Golding expects resilient housing market

File picture: James White

File picture: James White

Published Nov 6, 2015

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Johannesburg - South Africa’s housing market would continue to be resilient, despite the likelihood of the national economy continuing to flounder, Pam Golding Property (PGP) group chief executive Andrew Golding said yesterday.

Golding said this was suggested by the rapid growth in the population and consequent housing demand, together with the ongoing shortage of new housing.

He added that a number of regional and suburban housing markets were likely to enjoy vibrant growth rates, reflecting the migration of people between provinces, the level of economic activity in the metro areas and the extent to which different metros were able to meet the housing demands of their local populations.

“Given the growing gap between the steady increase in the number of households formed in South Africa and the market slowdown in the provision of new housing stock by both government and the private sector, the supply of land and/or housing stock is likely to remain supportive of the local housing market for the foreseeable future,” Golding said.

Golding said the population was growing at a pace of about 800 000 people a year and South Africans were also moving at a rapid pace within the country.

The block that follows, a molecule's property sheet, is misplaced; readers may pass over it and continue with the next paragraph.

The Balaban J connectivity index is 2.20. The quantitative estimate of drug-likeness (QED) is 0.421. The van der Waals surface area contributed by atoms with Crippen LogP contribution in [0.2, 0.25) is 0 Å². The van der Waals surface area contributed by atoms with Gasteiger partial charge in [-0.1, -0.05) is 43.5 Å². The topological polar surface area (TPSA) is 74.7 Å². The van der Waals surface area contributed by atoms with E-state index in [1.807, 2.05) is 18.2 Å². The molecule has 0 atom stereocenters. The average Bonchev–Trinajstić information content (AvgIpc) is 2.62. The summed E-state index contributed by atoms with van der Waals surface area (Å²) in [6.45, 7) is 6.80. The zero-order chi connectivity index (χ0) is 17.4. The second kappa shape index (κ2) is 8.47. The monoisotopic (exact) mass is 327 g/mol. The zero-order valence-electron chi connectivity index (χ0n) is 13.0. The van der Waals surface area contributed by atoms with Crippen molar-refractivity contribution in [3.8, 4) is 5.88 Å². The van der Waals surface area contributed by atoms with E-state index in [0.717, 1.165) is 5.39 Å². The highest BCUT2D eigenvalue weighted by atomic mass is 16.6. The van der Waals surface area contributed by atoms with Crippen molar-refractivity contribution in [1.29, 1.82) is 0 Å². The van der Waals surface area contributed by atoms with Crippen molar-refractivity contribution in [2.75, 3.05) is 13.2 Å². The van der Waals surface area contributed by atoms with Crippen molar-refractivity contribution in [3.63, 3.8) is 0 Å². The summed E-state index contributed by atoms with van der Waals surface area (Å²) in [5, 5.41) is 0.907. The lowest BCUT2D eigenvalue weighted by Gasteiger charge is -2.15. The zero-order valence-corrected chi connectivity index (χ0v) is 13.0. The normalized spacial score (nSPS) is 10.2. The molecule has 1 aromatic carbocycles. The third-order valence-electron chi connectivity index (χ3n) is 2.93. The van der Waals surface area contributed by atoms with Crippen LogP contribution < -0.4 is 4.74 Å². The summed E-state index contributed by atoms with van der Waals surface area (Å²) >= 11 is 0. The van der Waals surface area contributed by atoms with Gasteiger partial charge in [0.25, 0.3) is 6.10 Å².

He said Gauteng’s population, for instance, was estimated to have increased by 60 percent between 1996 and last year and the population of the Western Cape by 50 percent while the Free State and Eastern Cape lost about 20 percent of their residents.

He said growing affluence in South Africa’s metro regions, even as overall national growth continued to lose momentum, explained why house price inflation in major metros such as Cape Town, Johannesburg and Pretoria was still accelerating.

More households

He said the growth in South Africa’s population each year together with a gradual decline in the number of people per household from four per household in 1996 to 3.4 per household in 2011 meant that the number of households was increasing at an even faster pace than the population.

Golding said PGP’s group turnover had grown by 10 percent to more than R11 billion in the first seven months of its financial year and the number of units sold had risen by 7 percent in the same period.

“This puts us on track to achieve around R19bn in residential sales in the year to end February 2016,” he said.

Golding said the group had in the past 12 months increased the number of units sold in the R20 million to R50m price band by 33 percent, by 13 percent in the band from R10m to R20m and 20 percent in the price band between R5m and R10m.

The number of units PGP had sold in the R3m to R5m and R1m to R3m price bands had both increased by 12 percent, he said.

“In line with national demand, the bulk of our sales are in the price band up to R5m, with 43.6 percent between R1m and R3m,” he said.

Golding said sales to international buyers remained low at about 1 percent for South Africa as a whole and 3 percent for PGP for the past 12 months.

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